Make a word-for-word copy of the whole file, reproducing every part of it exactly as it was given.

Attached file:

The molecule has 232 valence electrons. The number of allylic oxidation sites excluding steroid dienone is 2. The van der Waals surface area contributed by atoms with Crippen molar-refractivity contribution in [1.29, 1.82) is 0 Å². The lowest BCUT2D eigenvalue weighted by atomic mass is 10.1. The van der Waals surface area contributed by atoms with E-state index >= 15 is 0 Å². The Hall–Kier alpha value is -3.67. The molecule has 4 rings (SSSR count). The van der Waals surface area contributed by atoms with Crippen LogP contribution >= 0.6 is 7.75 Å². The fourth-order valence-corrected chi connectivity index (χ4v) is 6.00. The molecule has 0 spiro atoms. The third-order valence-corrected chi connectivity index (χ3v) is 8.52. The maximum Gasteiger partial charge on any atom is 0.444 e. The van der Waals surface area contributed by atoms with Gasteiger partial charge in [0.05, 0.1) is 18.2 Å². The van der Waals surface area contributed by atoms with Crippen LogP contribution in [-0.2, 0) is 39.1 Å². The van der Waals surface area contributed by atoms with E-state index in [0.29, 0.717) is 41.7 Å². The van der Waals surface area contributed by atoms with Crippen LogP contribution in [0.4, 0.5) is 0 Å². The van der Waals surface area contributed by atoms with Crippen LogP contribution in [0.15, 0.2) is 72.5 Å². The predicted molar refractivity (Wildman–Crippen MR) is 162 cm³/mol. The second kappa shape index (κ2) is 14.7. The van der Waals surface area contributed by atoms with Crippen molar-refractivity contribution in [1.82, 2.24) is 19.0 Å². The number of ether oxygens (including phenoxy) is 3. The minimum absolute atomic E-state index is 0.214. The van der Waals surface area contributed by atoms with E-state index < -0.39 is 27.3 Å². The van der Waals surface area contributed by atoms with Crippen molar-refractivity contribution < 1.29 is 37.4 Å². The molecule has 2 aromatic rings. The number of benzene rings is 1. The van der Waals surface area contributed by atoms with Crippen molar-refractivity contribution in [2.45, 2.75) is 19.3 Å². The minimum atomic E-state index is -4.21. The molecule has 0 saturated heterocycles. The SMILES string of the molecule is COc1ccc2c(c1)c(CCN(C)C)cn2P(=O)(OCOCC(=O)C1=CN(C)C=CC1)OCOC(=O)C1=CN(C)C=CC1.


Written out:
The molecule has 232 valence electrons. The number of allylic oxidation sites excluding steroid dienone is 2. The van der Waals surface area contributed by atoms with Crippen molar-refractivity contribution in [1.29, 1.82) is 0 Å². The lowest BCUT2D eigenvalue weighted by atomic mass is 10.1. The van der Waals surface area contributed by atoms with E-state index >= 15 is 0 Å². The Hall–Kier alpha value is -3.67. The molecule has 4 rings (SSSR count). The van der Waals surface area contributed by atoms with Crippen LogP contribution >= 0.6 is 7.75 Å². The fourth-order valence-corrected chi connectivity index (χ4v) is 6.00. The molecule has 0 spiro atoms. The third-order valence-corrected chi connectivity index (χ3v) is 8.52. The maximum Gasteiger partial charge on any atom is 0.444 e. The van der Waals surface area contributed by atoms with Gasteiger partial charge in [0.05, 0.1) is 18.2 Å². The van der Waals surface area contributed by atoms with Crippen LogP contribution in [-0.2, 0) is 39.1 Å². The van der Waals surface area contributed by atoms with E-state index in [0.29, 0.717) is 41.7 Å². The van der Waals surface area contributed by atoms with Crippen LogP contribution in [0.4, 0.5) is 0 Å². The van der Waals surface area contributed by atoms with Crippen LogP contribution in [0.15, 0.2) is 72.5 Å². The predicted molar refractivity (Wildman–Crippen MR) is 162 cm³/mol. The second kappa shape index (κ2) is 14.7. The van der Waals surface area contributed by atoms with Crippen molar-refractivity contribution in [1.82, 2.24) is 19.0 Å². The number of ether oxygens (including phenoxy) is 3. The minimum absolute atomic E-state index is 0.214. The van der Waals surface area contributed by atoms with E-state index < -0.39 is 27.3 Å². The van der Waals surface area contributed by atoms with Crippen molar-refractivity contribution < 1.29 is 37.4 Å². The molecule has 2 aromatic rings. The number of benzene rings is 1. The van der Waals surface area contributed by atoms with Crippen molar-refractivity contribution in [2.45, 2.75) is 19.3 Å². The minimum atomic E-state index is -4.21. The molecule has 0 saturated heterocycles. The SMILES string of the molecule is COc1ccc2c(c1)c(CCN(C)C)cn2P(=O)(OCOCC(=O)C1=CN(C)C=CC1)OCOC(=O)C1=CN(C)C=CC1.